Crazy disinformation about DOF, 4/3 f-stop vs 35mm, microlenses

Started Nov 22, 2011 | Discussions thread
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Crazy disinformation about DOF, 4/3 f-stop vs 35mm, microlenses
Nov 22, 2011

In another thread a bunch of people have been calling each other names, posting disinformation about how 4/3 DOF isn't the same at a given f stop, how lenses greater than f/2 are wasting the light.

So I did a little messing around with my E-30 and f1.4, f/1.8 and f/2.8 lenses and my trusty old Minolta X-700 and XG-1.

My Sigma miniwide f/2.8 28mm MC on both my Minolta and my E-30 delivered the same depth of field. Granted, on my Mintola its a 28mm lens and on my E-30 acts like a 28mm lens cropped to a 56mm field of view , but that didn't change the depth of field one bit. Bookeh is THE SAME! So all this hoey about DOF not being the same merely because its a 4/3 sensor is just that, HOEY. I agree DOF isn't the same from one lens to another, and the DOF of my Sigma miniwide f/2.8 isn't the same as my Oly 14-54 II at 28mm or my Sigma 1.4 30mm. Its just different, and is one of the inevitable compromises made when designing a lens. But this two stop rule of thumb is a steam pile of cat poo.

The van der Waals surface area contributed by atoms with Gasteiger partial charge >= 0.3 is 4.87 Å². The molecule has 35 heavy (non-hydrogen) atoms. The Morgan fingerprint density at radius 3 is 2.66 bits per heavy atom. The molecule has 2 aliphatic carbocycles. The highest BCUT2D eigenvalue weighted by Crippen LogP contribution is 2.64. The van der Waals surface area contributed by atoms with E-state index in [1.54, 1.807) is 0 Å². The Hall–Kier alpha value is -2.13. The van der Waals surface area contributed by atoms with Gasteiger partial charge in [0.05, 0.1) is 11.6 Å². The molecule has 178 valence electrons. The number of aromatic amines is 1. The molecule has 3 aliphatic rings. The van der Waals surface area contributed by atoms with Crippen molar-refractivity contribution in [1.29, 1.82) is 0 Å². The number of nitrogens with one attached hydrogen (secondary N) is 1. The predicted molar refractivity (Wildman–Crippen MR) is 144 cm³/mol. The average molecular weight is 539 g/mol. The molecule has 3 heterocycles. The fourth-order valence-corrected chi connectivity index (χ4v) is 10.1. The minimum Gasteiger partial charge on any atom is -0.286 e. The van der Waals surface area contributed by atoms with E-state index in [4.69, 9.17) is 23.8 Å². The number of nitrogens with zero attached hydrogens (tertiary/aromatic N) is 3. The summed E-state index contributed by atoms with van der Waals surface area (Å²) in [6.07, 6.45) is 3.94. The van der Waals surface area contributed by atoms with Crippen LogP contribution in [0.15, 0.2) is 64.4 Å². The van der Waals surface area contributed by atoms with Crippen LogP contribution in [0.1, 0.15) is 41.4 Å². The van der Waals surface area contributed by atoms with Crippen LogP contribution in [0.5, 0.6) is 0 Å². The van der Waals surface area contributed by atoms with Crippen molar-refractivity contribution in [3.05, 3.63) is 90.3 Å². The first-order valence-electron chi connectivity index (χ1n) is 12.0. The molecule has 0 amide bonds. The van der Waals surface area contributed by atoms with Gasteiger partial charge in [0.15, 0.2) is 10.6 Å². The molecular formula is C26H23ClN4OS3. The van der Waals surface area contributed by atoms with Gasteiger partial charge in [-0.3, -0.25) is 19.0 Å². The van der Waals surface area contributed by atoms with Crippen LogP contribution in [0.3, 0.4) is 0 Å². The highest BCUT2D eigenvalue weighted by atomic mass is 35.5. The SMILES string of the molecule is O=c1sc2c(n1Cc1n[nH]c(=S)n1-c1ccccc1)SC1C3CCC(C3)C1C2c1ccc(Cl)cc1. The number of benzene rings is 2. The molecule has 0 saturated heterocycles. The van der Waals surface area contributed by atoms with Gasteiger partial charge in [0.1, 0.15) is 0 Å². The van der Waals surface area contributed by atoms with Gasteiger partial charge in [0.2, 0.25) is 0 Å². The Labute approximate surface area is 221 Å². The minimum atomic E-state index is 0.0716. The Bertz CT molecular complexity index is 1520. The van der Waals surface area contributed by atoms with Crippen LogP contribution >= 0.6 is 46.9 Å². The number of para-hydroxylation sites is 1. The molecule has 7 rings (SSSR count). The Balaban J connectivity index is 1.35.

Oly microlenses making anything greater than f/2.0 a waste on 4/3 is a big steaming load of horse droppings. Using wide open aperturers on my Sigma f/1.8 24mm and Sigma f/1.4 30mm gives me precisely the change in exposure I expect, a full stop of aperture means I need 1/2 the shutter speed. And this happens at 3200 ISO on my E-30. If Olympus was cranking up the ISO to compensate for faster glass that they can't take advantage of then the image noise would change, but it doesn't. Not a bit.

Last but not least, I have heard sage advice here that an f/2 4/3 lens delivers the same light as an f/4 lens for a 35mm camera. Again, pure steaming donkey manure, anyone that uses legacy glass (like me) doesn't magically end up with a faster lens when they put it on a 4/3'rds camera. The metering is THE SAME. If you want to count photons that could be delivered over an entire photo sensor then you might have a point, but its not like collecting four times the photons and spreaing them over a four times larger surface with four times larger photosensors gives you an automatic reduction in sensor noise. If that were true, the Nikon J1 would be horrific at 1600 ISO...and no point and shoot with its pinky fingerrnail sized sensor could deliver a usable image even at 100 ISO. There are tradeoffs with larger semiconductors, for instance they produce more Thermal and Shot noise. Smaller semiconductor junctions produce less self-noise, its all a tradeoff. I'm not saying bigger sensors don't offer any advantages, they do. But its not as cut and dried as some seem to think.

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 dkadc's gear list:dkadc's gear list
Olympus OM-D E-M5 Olympus E-M1 Olympus 12-40mm F2.8 Olympus 40-150mm F2.8 Pro +7 more
Nikon 1 J1 Olympus E-30
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